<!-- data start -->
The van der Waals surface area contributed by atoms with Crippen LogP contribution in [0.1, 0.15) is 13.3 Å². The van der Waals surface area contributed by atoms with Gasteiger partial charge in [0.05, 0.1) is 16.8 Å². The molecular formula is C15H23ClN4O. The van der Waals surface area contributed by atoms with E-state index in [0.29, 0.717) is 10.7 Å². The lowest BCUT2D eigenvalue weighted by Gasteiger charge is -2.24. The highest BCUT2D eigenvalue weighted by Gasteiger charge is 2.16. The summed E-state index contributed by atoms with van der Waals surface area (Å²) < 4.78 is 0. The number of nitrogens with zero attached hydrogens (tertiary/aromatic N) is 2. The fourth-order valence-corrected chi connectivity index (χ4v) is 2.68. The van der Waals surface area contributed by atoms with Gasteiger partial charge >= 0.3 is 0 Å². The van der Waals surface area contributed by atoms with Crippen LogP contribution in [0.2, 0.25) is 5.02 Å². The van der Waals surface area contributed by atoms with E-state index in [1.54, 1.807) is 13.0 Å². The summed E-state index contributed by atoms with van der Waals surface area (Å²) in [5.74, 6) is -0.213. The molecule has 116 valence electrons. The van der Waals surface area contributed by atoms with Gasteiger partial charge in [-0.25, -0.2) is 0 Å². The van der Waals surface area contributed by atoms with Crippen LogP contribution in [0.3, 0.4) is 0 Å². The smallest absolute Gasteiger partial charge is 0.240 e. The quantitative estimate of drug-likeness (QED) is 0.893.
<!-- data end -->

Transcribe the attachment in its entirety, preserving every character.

The van der Waals surface area contributed by atoms with Crippen LogP contribution in [0.1, 0.15) is 13.3 Å². The van der Waals surface area contributed by atoms with Gasteiger partial charge in [0.05, 0.1) is 16.8 Å². The molecular formula is C15H23ClN4O. The van der Waals surface area contributed by atoms with E-state index in [0.29, 0.717) is 10.7 Å². The lowest BCUT2D eigenvalue weighted by Gasteiger charge is -2.24. The highest BCUT2D eigenvalue weighted by Gasteiger charge is 2.16. The summed E-state index contributed by atoms with van der Waals surface area (Å²) < 4.78 is 0. The number of nitrogens with zero attached hydrogens (tertiary/aromatic N) is 2. The fourth-order valence-corrected chi connectivity index (χ4v) is 2.68. The van der Waals surface area contributed by atoms with Gasteiger partial charge >= 0.3 is 0 Å². The van der Waals surface area contributed by atoms with Crippen LogP contribution in [0.2, 0.25) is 5.02 Å². The van der Waals surface area contributed by atoms with E-state index in [1.54, 1.807) is 13.0 Å². The summed E-state index contributed by atoms with van der Waals surface area (Å²) in [5.74, 6) is -0.213. The molecule has 116 valence electrons. The van der Waals surface area contributed by atoms with Gasteiger partial charge in [-0.25, -0.2) is 0 Å². The van der Waals surface area contributed by atoms with Crippen LogP contribution in [0.3, 0.4) is 0 Å². The smallest absolute Gasteiger partial charge is 0.240 e. The quantitative estimate of drug-likeness (QED) is 0.893.